The Daily Fix: The Election Commission should go beyond just cancelling polls to stop corruption

On Tuesday evening, just two days before Tamil Nadu was set to vote in the Lok Sabha elections on April 18, President Ram Nath Kovind accepted a recommendation from the Election Commission of India ti countermand the polls to the Vellore parliamentary constituency.

This makes Vellore the first Lok Sabha seat in India where elections have been cancelled on the suspicion that the candidate of a major political party has been carrying out corrupt practices. In an elaborate report to President Kovind, the commission detailed how cash was packed neatly in covers with ward numbers printed on top to be distributed to voters. This money had been recovered towards the end of last month, when the Income Tax department searched places connected to Dravida Munnetra Kazhagam candidate Kathir Anand, the son of party treasurer Durai Murugan.

The report revealed the systematic attempt to bribe voters. The report also established the trail of how cash was converted into Rs 200 notes, with the help of an official in the local branch of the Canara Bank. Rs 11.50 crore was seized in the operation.

On Tuesday, the Income Tax department also searched the residence of DMK candidate Kanimozhi in Thoothukudi, with media reports suggesting that the operation was concluded in two hours because nothing incriminating was found on the premises. This resulted in a strong statement from DMK president MK Stalin, who claimed that while politicians from his party were being targeted by the Centre, no action was being taken on complaints of cash being distributied by the state’s ruling party, the All India Anna Dravida Munnetra Kazhagam. The AIADMK is fighting the Lok Sabha election in an alliance with the ruling Bharatiya Janata Party at the Centre.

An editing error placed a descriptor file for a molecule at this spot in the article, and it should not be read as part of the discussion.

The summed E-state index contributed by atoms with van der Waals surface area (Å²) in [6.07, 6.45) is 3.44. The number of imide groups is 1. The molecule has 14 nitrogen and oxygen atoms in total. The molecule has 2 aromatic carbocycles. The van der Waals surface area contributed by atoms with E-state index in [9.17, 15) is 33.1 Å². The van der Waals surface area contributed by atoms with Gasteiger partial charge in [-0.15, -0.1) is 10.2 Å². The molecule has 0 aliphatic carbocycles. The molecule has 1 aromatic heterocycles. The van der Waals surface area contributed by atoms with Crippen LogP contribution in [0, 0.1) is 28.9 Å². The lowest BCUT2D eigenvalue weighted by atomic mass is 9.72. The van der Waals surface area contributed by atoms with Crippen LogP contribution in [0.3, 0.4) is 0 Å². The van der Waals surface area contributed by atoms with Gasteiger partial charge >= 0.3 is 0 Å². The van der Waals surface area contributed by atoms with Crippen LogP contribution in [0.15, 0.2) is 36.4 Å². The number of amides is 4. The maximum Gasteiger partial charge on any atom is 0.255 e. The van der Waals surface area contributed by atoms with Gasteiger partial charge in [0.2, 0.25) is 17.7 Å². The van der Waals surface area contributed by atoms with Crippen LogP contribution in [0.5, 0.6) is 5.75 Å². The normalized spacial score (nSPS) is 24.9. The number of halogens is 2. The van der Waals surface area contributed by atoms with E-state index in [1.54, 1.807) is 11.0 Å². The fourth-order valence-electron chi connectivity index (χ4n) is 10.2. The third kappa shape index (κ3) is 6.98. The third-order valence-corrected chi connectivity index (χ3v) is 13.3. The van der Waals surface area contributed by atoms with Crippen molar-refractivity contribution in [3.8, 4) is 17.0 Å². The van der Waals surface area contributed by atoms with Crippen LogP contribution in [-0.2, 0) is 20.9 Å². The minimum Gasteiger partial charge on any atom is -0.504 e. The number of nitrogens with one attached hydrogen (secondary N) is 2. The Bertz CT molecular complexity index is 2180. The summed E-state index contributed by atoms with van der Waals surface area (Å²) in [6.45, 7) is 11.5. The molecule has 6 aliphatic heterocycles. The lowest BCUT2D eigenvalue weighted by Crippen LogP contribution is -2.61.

Given the DMK’s history of attempting to use cash to influence voters, it is difficult to accept Stalin’s claim that the Vellore searches were merely an example of vendetta politics. However, Stalin has a point when he says that the Opposition is being disproportionately targeted in Tamil Nadu. On Tuesday, the police had to fire in the air in Andipatti in Theni when Amma Makkal Munnetra Kazhagam workers refused to allow a flying search squad on election duty to enter the party office. Media reports said that Rs 50 lakh of cash was seized in the search.

Since early April, Tamil magazines and newspapers have been carrying reports about cash being distributied to voters across the state. In attempt to crack down on this, the Election Commission, in a rare decision, decided to post two expenditure observers instead of one in each constituency in Tamil Nadu. So far, more than Rs 500 crore worth of cash and kind have been seized in routine checks, the commission has claimed.

However, these measures have clearly not deterred political parties because the commission’s credibility has been eroded by its poor track record of ensuring convictions in such cases.

For example, The Week reported last week that in the 2016 Assembly elections, the ruling AIADMK had distributed money valued at over Rs 640 crore, as was evident from documents seized by the Income Tax department in its searches. Yet, three years later, there is no information on action the Election Commission has taken on this.

The next year, bye-elections to the Dr Radhakrishnan Nagar constituency were countermand because of voters being bribed. The Income Tax department claimed that cash to the tune of over Rs 80 crore had been distributed in the constituency. But the cases never seemed to make any headway.

By now, it should be evident that merely cancelling polls will not stop political parties from bribing voters. A concerted effort is necessary to ensure that such cases end in the accused being convicted and that those who bribe voters should be disbarred from competing in elections. Else, India’s electoral system will remain tainted.

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